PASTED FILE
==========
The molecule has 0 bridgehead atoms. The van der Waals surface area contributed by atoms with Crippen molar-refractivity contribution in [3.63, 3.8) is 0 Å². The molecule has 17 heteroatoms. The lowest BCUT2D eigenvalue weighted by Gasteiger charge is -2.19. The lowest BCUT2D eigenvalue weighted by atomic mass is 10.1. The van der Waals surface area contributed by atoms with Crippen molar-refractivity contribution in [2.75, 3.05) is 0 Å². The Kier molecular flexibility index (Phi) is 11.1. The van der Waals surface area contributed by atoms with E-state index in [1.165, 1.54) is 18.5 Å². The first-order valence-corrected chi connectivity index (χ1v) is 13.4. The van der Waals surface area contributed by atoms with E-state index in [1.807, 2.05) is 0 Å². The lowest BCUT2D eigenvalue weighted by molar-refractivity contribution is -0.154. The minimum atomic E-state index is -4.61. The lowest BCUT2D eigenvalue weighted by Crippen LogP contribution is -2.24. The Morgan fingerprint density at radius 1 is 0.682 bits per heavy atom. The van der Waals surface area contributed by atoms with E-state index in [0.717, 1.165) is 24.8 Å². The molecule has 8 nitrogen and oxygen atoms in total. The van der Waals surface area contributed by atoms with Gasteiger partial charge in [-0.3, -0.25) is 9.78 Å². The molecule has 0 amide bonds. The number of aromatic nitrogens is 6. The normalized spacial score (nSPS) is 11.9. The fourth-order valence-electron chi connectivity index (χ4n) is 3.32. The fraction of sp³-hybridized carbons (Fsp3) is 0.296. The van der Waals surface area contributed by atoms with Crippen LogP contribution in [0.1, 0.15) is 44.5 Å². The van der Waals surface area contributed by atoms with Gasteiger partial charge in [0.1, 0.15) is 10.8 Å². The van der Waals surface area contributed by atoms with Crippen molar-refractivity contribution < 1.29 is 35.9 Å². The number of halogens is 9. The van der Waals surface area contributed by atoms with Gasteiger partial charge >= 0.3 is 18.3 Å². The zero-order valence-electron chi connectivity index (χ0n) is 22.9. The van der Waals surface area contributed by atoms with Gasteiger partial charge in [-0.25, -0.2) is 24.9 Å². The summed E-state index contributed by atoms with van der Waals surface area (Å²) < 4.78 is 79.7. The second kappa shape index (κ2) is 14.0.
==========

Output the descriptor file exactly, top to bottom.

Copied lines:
The molecule has 0 bridgehead atoms. The van der Waals surface area contributed by atoms with Crippen molar-refractivity contribution in [3.63, 3.8) is 0 Å². The molecule has 17 heteroatoms. The lowest BCUT2D eigenvalue weighted by Gasteiger charge is -2.19. The lowest BCUT2D eigenvalue weighted by atomic mass is 10.1. The van der Waals surface area contributed by atoms with Crippen molar-refractivity contribution in [2.75, 3.05) is 0 Å². The Kier molecular flexibility index (Phi) is 11.1. The van der Waals surface area contributed by atoms with E-state index in [1.165, 1.54) is 18.5 Å². The first-order valence-corrected chi connectivity index (χ1v) is 13.4. The van der Waals surface area contributed by atoms with E-state index in [1.807, 2.05) is 0 Å². The lowest BCUT2D eigenvalue weighted by molar-refractivity contribution is -0.154. The minimum atomic E-state index is -4.61. The lowest BCUT2D eigenvalue weighted by Crippen LogP contribution is -2.24. The Morgan fingerprint density at radius 1 is 0.682 bits per heavy atom. The van der Waals surface area contributed by atoms with E-state index in [0.717, 1.165) is 24.8 Å². The molecule has 8 nitrogen and oxygen atoms in total. The van der Waals surface area contributed by atoms with Gasteiger partial charge in [-0.3, -0.25) is 9.78 Å². The molecule has 0 amide bonds. The number of aromatic nitrogens is 6. The normalized spacial score (nSPS) is 11.9. The fourth-order valence-electron chi connectivity index (χ4n) is 3.32. The fraction of sp³-hybridized carbons (Fsp3) is 0.296. The van der Waals surface area contributed by atoms with Crippen LogP contribution in [0.1, 0.15) is 44.5 Å². The van der Waals surface area contributed by atoms with Gasteiger partial charge in [0.1, 0.15) is 10.8 Å². The van der Waals surface area contributed by atoms with Crippen molar-refractivity contribution < 1.29 is 35.9 Å². The number of halogens is 9. The van der Waals surface area contributed by atoms with Gasteiger partial charge >= 0.3 is 18.3 Å². The zero-order valence-electron chi connectivity index (χ0n) is 22.9. The van der Waals surface area contributed by atoms with Gasteiger partial charge in [-0.25, -0.2) is 24.9 Å². The summed E-state index contributed by atoms with van der Waals surface area (Å²) < 4.78 is 79.7. The second kappa shape index (κ2) is 14.0.